Interviewer: Public Relations Office
For this edition, we interviewed Professor Yoko Goto of the Health and Physical Education Program in the Faculty of Education.
- Could you tell us about the practice of gymnastics for health that you are currently working on?
Goto:The field of gymnastics is a very broad one, ranging from competitive gymnastics to gymnastics for health, which does not involve competition. In gymnastics for health, Gymnastics Festivals are held as a kind of recital. They are a way of encouraging the general public to get involved in this activity. For people already doing gymnastics for health, these recitals are a way to raise their motivation and give them the opportunity to interact and talk to each other. In Mie Prefecture as well, an annual health gymnastics event is held in the form of the Mie Sports Festival.
-What kind of benefits does gymnastics for health bring?
Goto:Exercise in sport concentrates on the specific movements for that sport, so there is a bias toward certain movements. Gymnastics for health involves a combination of movements to get all parts of the body moving without exception, so uses the whole body evenly. Another feature of gymnastics is that you can adjust your movements freely to suit your own condition.
Gymnastics classes and gatherings also create a community in which participants can interact and exchange information with others. Participation also has mental health benefits by making you realize that you are not alone, that you'll be able to meet your friends again that day.
-What can people who are not good at dancing and gymnastics do to enjoy dancing?
Goto:If you don't feel confident, don't force yourself and instead just do a sport that suits you. However, I really recommend dance and gymnastics for people who do not have a sport they are good at. Unlike other sports, there is no need to decide on a winner and loser, they are not confined to a certain location or number of participants, and there is no need to conform to set rules. There are plenty of gymnastics classes nearby, so it is easy to start whenever you want to and arrange things to your own situation. I think that gymnastics and dance can be thought of as a way of making your life richer.
-How did you come to think up the choreography for the Tokowaka Dance for the Mie Tokowaka Kokutai (National Sports Festival)?
Goto:Mie Prefecture will host the National Sports Festival and National Para Sports Festival in 2021, and I was approached by the Prefecture's Regional Cooperation Department in 2017 to create a dance for the festivals. It usually takes me anything from six months to a year to create a dance, with plenty of trial and error along the way. On this occasion, however, I only had a month to complete it, so I created an easy version for small children of lower elementary school age and younger and a standard version for everyone else. Later, we filmed the dance, mainly using instructors from Mie Actors Studio, which we posted on the Mie Prefecture website, as well as producing a DVD. The DVD has been distributed to schools in the prefecture.
I was also asked for a dance that could be performed sitting down, so I created a sit-down version in 2019. The prefecture also created a sign language version of the song, so a new version featuring the sit-down dance and the sign-language song was also released.
-What concept did you have in mind for the choreography?
Goto:My concept was "to dance brightly and energetically to the best of one's ability." The music is wonderful and the lyrics included words like "Tokowaka habatake (Spread your wings, Tokowaka)" and "Minna no e-ru ga todoku (Everyone's cheers will be heard)," so I added moves to match those lyrics. The easy version is for small children, so I did not include any complex steps or movements. Instead, from a growth and development perspective, I concentrated on big movements, such as jumping and leaping with the whole body. I hope that, when they finish dancing, children will feel a real sense of achievement at having danced with all their might. For the standard version, it would not be very interesting if it could be learned quickly, so I incorporated some slightly more complex steps and moves that required cooperation with others.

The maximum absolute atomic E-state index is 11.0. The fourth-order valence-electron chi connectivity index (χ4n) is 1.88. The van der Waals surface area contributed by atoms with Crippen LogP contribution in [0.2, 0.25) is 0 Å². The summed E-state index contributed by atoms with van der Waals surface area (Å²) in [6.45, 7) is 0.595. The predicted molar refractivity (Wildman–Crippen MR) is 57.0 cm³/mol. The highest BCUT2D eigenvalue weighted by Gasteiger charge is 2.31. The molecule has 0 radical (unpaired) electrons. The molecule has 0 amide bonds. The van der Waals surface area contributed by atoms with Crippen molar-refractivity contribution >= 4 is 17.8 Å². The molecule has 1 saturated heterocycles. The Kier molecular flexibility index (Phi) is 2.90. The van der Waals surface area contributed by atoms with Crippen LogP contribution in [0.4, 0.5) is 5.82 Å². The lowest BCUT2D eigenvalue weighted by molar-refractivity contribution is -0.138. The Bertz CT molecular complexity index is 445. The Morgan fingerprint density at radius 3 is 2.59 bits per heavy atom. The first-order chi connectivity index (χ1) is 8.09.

-What kind of people do you want to do the Tokowaka Dance?
Goto:I would love everybody to do it, both regular dancers and people who do not dance much. It is a simple dance, so it would make me happy if they took it on as a way of getting fit. It would be lovely if people could learn the dance and use it even after the Festival is over as a kind of warm-up exercise.
-Could you tell us some of your future goals and initiatives?
Goto: I personally love the genres that involve moving my body to music, such as gymnastics and dance. So, as much for my own sake as well, I want to create different works and develop various activities. Gymnastics lessons for fitness are meant to be delivered for students from elementary to senior high school, but it has not been positioned very well in the education system. Teachers on the ground tell me that they do not have enough information to develop lessons, so I would like to explore methods, including the use of the internet, that will enable them to obtain that kind of information easily.
I also want to create gymnastics routines that use everyday items around the house so that everybody can dance, do gymnastics, and get fit easily. So far, I have come up with routines that use a variety of tools, including laundry nets, balloons, scarves, and sneakers. I want to find materials at home centers and the like that will inspire movements and use them in gymnastics.
About the Researcher
Health and Physical Education Program in the Faculty of Education
Professor Yoko Goto
Research of gymnastics/dance exercise study materials and teaching methods
Faculty of Education website http://www.edu.mie-u.ac.jp/en/